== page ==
Amidst a tangle of weeds and forgotten fall leaves, my daughter discovers a lone lily of the valley. She spots the tiny bells peeking out from the debris and immediately abandons her bubbles to reach for the stem of white flowers.
“No!” I bark before her small hand can pluck the delicate flower. I immediately place my hand on her shoulder to offset my harsh directive; however, at the same time, I am desperate to save this flower from her four-year-old death grip, so I gently pull her back.
She watches as I kneel and carefully clear the area around the wide leaves, inhaling deeply. I think of childhood walks down a city alleyway. On one side, weeds and a dilapidated house. On the other, a patch of grass and a disorganized row of lilies of the valley. With my hand in my mother’s, we always took time to pause, lean close, and breath in the fragrance.
Now, as my own daughter sniffs the flower, I explain, “Your grandmother loved lily of the valley.” When my husband and I bought our house, I planted my own crooked line of lilies of the valley. I wanted to remember those childhood walks. The scent of spring. My mother’s hand.
Although I waited for years, the flowers never bloomed. Eventually, I forgot to watch – chasing toddlers kept me too busy to spend time gardening. Now, seven years later, one catches me unaware.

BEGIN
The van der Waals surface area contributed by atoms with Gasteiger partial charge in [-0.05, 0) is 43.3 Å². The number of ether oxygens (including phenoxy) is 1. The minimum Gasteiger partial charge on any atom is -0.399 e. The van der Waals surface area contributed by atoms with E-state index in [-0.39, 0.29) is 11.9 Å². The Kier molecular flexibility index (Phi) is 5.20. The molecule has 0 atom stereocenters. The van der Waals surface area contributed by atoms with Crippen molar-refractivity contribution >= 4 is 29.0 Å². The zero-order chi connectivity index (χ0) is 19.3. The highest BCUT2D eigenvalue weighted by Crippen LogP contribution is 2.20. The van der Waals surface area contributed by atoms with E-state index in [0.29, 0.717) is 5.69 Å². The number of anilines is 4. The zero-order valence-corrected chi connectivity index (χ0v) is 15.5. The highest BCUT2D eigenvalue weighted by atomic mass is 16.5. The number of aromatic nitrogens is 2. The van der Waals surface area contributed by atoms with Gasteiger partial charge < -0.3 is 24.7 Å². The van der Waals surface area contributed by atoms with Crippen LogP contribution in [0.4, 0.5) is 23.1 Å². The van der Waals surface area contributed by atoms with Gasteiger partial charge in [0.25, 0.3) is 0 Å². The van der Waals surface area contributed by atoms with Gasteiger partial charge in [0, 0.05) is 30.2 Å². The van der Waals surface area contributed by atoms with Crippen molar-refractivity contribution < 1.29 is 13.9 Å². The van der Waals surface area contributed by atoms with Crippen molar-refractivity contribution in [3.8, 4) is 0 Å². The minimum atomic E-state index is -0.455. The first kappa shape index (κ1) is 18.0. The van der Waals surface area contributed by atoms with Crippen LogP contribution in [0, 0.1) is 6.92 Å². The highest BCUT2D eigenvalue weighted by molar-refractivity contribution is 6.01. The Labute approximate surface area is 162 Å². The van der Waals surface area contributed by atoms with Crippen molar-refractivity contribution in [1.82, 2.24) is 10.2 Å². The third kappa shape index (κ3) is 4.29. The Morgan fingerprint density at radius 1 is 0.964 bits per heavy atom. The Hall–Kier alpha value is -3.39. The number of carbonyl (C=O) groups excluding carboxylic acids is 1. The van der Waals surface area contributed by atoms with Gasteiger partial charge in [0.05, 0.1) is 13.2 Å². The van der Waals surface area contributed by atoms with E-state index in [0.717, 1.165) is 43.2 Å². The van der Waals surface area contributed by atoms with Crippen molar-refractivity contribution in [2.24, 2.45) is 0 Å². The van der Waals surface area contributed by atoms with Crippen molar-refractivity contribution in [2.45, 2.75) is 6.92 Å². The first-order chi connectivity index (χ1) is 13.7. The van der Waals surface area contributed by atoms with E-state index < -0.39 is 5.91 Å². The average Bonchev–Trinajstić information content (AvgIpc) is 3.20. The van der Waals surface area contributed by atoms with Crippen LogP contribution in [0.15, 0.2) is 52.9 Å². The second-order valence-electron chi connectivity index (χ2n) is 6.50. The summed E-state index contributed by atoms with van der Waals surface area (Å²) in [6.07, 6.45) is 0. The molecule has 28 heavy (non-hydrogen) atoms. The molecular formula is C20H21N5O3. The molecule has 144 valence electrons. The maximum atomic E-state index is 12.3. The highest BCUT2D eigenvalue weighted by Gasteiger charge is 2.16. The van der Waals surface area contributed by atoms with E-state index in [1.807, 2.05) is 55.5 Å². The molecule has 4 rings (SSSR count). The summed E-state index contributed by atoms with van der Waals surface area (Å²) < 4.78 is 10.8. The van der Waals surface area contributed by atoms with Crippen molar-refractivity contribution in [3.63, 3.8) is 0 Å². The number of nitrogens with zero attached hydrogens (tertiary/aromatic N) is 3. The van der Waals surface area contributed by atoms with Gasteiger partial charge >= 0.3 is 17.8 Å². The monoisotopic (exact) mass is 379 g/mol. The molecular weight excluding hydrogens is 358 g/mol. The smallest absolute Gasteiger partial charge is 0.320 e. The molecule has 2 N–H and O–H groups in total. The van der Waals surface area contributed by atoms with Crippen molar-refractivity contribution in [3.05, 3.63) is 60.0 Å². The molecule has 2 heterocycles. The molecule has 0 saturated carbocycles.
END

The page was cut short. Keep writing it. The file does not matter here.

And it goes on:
My daughter loses interest and runs off to play, but I feel there is a message waiting for me in this single bloom. Like many motherless mothers, I am constantly searching for signs from my mother to pass along to my daughter. Anything to connect my past to her present.
So, I pull out my phone and research how to grow lily of the valley. It all seems so easy. How did I fail? In fact, I read that the flowers tend to wander and don’t conform to borders. They often spread wildly, freely.
I look up to see my daughter roaming toward the untamed part of our yard. She, too, loves to wander and does not conform to boundaries.
An explanation I read in several articles intrigues me. Apparently, underneath the dirt, the shoots of the flower form an extensive network. Each shoot connects to others, allowing the flower to spread and cover more ground. All shoots can be traced back to the mother plant.
I think of my daughter’s hand reaching for the lily of the valley, its strength hidden beneath the earth. I think of the roots of my own family tree, a line of ancestors my daughter never met. A network of women underneath her surface: Mary, Audrey, Helen, Estelle … A line that ends with my wild, strong, and delicate girl.
My daughter, now covered in dirt, wanders back to me. I hold her hand and lead her back to the lone lily of the valley. We will search for more.
Sarah Clouser is a former high school English teacher and current stay-at-home mom. Instead of lesson plans and grading, she now stays busy chasing her two young kids around the house and writing. You can find some of her thoughts on parenting and children on her blog, onemilesmile.wordpress.com.